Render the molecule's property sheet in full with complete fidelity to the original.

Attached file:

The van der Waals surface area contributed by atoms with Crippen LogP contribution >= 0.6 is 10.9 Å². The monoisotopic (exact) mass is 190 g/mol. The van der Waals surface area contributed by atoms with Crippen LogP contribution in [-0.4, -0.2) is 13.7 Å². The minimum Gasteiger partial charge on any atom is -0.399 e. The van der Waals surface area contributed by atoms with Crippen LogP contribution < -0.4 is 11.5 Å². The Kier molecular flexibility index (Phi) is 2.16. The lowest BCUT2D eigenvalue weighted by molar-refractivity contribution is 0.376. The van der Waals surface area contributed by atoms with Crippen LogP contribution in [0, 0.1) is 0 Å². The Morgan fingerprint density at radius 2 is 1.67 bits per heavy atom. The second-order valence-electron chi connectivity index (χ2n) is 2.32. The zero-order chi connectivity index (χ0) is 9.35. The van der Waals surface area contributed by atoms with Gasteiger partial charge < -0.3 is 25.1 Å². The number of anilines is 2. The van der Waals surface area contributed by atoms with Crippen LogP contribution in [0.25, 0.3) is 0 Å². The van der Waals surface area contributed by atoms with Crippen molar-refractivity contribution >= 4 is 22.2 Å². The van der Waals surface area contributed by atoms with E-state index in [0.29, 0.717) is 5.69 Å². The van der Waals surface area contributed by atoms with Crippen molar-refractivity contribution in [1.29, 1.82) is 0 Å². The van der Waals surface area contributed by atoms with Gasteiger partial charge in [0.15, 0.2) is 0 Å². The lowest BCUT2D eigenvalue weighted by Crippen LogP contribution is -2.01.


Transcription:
The van der Waals surface area contributed by atoms with Crippen LogP contribution >= 0.6 is 10.9 Å². The monoisotopic (exact) mass is 190 g/mol. The van der Waals surface area contributed by atoms with Crippen LogP contribution in [-0.4, -0.2) is 13.7 Å². The minimum Gasteiger partial charge on any atom is -0.399 e. The van der Waals surface area contributed by atoms with Crippen LogP contribution < -0.4 is 11.5 Å². The Kier molecular flexibility index (Phi) is 2.16. The lowest BCUT2D eigenvalue weighted by molar-refractivity contribution is 0.376. The van der Waals surface area contributed by atoms with Crippen LogP contribution in [0, 0.1) is 0 Å². The Morgan fingerprint density at radius 2 is 1.67 bits per heavy atom. The second-order valence-electron chi connectivity index (χ2n) is 2.32. The zero-order chi connectivity index (χ0) is 9.35. The van der Waals surface area contributed by atoms with Gasteiger partial charge < -0.3 is 25.1 Å². The number of anilines is 2. The van der Waals surface area contributed by atoms with Crippen LogP contribution in [0.25, 0.3) is 0 Å². The van der Waals surface area contributed by atoms with Crippen molar-refractivity contribution >= 4 is 22.2 Å². The van der Waals surface area contributed by atoms with E-state index in [0.29, 0.717) is 5.69 Å². The van der Waals surface area contributed by atoms with Crippen molar-refractivity contribution in [1.29, 1.82) is 0 Å². The van der Waals surface area contributed by atoms with Gasteiger partial charge in [0.15, 0.2) is 0 Å². The lowest BCUT2D eigenvalue weighted by Crippen LogP contribution is -2.01.